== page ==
It has become commonplace to say how the pandemic has accelerated digitisation, but this is no truer than with global trade. According to a report that was released by SWIFT last week, even though there was a substantial drop in trade in 2020, there was a rapid increase in the use of digital channels. Was this the tipping point that the industry needed to finally remove paper and manual processes from trade? Well, not quite.
Ebru Pakcan, Head of EMEA Emerging Markets at Citi, comments in the report that it is difficult to say whether the pandemic has been the tipping point for digitising trade, but the industry is now confident that it is possible. To get there, “We need mass adoption, and the work around standards will be a crucial milestone in achieving this. Trade is a big mountain to move; Covid-19 was a shakeup.”
SWIFT argues in the ‘Digitising trade: the time is now report’ that going digital is not just a matter of operational efficiency, it is about managing risk and business continuity. For corporates it is important because it affects their liquidity, the optimisation of financing, and ultimately it has an impact on growth.
In the face of so many initiatives to digitise trade, it is important that the industry works together. Otherwise, it risks developing numerous solutions in isolation of each other, a scenario that Michael Vrontamitis, Co-chair, International Chamber of Commerce Working Group on the Digitisation of Trade Finance, describes as ‘digital islands’, as companies, industries and governments digitise their own silos. “As a result, this is creating new challenges in addition to the inefficiency of paper and difficulties in business continuity seen during pandemic,” Vrontamitis is quoted as saying in the report.
The pandemic has highlighted the demand for digital trade solutions. SWIFT notes that during 2020 there was an increase in the use of the Digital Trade Channel, which enables corporates and banks to digitise their documentary trade transactions. This happened at the same time as there was a significant decline in documentary trade finance – in some parts of 2020, for example, it was declining 49% week on week, and for the year it declined 11%.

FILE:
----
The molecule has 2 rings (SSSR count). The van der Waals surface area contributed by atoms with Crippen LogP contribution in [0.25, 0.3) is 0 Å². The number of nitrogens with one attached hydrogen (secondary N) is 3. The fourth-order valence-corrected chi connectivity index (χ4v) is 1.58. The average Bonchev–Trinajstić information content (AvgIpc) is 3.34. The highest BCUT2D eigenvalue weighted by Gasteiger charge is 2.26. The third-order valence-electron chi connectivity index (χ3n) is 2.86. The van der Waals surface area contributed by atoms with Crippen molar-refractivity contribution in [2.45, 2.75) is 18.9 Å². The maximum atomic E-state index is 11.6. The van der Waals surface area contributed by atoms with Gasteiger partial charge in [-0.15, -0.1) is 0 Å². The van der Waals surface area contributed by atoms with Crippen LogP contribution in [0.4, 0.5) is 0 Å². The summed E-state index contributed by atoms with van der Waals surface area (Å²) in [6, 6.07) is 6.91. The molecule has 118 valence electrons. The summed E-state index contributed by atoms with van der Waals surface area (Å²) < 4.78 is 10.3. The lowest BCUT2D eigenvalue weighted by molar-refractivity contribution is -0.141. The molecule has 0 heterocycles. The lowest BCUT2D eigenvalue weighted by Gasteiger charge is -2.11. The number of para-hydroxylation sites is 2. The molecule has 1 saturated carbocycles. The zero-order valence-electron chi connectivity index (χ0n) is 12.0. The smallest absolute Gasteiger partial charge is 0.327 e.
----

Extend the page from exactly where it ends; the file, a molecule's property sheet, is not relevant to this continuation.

Daniel Schmand, Head of Trade Finance and Lending at Deutsche Bank, commented in the report that there should be a shift away from paper documentation. “However, at the same time, we are seeing a shift from a global, interconnected economy to de-globalised trade and increased uncertainty due to volatile commodity prices and geopolitical tensions. This is driving people back towards traditional documentary trade instruments. The two effects seem to be balancing each other out.”
To digitise trade, the industry needs to overcome these issues, and needs to achieve legal harmonisation, standardisation and interoperability – it is not just about having the right technology in place, SWIFT notes.
SWIFT was already working on a solution with a group of trade banks before the pandemic, which focused on repurposing the FileAct solution and MT759 messaging so users could exchange their documents in a digital format and link them to an underlying letter of credit – for both corporate-to-bank and bank-to-bank letters of credit. This quickly moved from pilot to a live service during the pandemic and is currently being offered free of charge.
In further removing friction from global trade, SWIFT has identified three areas where it can leverage its expertise: creating new digital standards to remove fragmentation; fostering interoperability to build an ecosystem of value-added services; and advocacy through working with other industry bodies such as the International Chamber of Commerce.
The report functions as a call to action to the industry. In its closing pages it states: “The stage is set for seismic shifts. What role will you play?”